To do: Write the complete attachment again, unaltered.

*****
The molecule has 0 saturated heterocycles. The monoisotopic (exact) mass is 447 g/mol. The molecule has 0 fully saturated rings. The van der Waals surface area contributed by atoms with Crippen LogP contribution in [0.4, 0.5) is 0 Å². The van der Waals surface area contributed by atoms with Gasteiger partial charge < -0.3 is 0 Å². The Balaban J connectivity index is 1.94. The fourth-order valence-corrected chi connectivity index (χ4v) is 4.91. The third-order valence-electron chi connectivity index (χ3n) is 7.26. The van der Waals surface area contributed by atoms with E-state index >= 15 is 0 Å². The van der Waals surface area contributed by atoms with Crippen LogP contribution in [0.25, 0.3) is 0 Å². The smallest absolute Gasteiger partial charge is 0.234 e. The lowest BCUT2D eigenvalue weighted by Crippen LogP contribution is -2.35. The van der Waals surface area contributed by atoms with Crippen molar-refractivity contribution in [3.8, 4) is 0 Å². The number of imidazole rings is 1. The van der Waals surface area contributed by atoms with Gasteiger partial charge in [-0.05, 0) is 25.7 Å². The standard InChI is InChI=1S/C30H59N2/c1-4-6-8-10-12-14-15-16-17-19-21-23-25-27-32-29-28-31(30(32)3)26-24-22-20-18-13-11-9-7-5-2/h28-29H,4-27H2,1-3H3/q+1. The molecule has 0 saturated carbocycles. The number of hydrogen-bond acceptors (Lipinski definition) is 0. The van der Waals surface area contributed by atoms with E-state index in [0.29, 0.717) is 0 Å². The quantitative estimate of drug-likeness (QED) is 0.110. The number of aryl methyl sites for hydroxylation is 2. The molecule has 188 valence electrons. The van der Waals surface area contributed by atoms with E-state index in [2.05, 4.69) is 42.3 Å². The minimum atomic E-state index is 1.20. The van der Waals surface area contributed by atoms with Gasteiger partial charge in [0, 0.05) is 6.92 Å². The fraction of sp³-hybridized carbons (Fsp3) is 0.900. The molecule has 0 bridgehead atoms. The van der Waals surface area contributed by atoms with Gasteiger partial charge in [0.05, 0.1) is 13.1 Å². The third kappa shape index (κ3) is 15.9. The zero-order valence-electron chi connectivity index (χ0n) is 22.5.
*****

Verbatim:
The molecule has 0 saturated heterocycles. The monoisotopic (exact) mass is 447 g/mol. The molecule has 0 fully saturated rings. The van der Waals surface area contributed by atoms with Crippen LogP contribution in [0.4, 0.5) is 0 Å². The van der Waals surface area contributed by atoms with Gasteiger partial charge < -0.3 is 0 Å². The Balaban J connectivity index is 1.94. The fourth-order valence-corrected chi connectivity index (χ4v) is 4.91. The third-order valence-electron chi connectivity index (χ3n) is 7.26. The van der Waals surface area contributed by atoms with E-state index >= 15 is 0 Å². The van der Waals surface area contributed by atoms with Crippen LogP contribution in [0.25, 0.3) is 0 Å². The smallest absolute Gasteiger partial charge is 0.234 e. The lowest BCUT2D eigenvalue weighted by Crippen LogP contribution is -2.35. The van der Waals surface area contributed by atoms with Crippen molar-refractivity contribution in [3.8, 4) is 0 Å². The number of imidazole rings is 1. The van der Waals surface area contributed by atoms with Gasteiger partial charge in [-0.05, 0) is 25.7 Å². The standard InChI is InChI=1S/C30H59N2/c1-4-6-8-10-12-14-15-16-17-19-21-23-25-27-32-29-28-31(30(32)3)26-24-22-20-18-13-11-9-7-5-2/h28-29H,4-27H2,1-3H3/q+1. The molecule has 0 saturated carbocycles. The number of hydrogen-bond acceptors (Lipinski definition) is 0. The van der Waals surface area contributed by atoms with E-state index in [0.29, 0.717) is 0 Å². The quantitative estimate of drug-likeness (QED) is 0.110. The number of aryl methyl sites for hydroxylation is 2. The molecule has 188 valence electrons. The van der Waals surface area contributed by atoms with E-state index in [2.05, 4.69) is 42.3 Å². The minimum atomic E-state index is 1.20. The van der Waals surface area contributed by atoms with Gasteiger partial charge in [0, 0.05) is 6.92 Å². The fraction of sp³-hybridized carbons (Fsp3) is 0.900. The molecule has 0 bridgehead atoms. The van der Waals surface area contributed by atoms with Gasteiger partial charge in [0.05, 0.1) is 13.1 Å². The third kappa shape index (κ3) is 15.9. The zero-order valence-electron chi connectivity index (χ0n) is 22.5.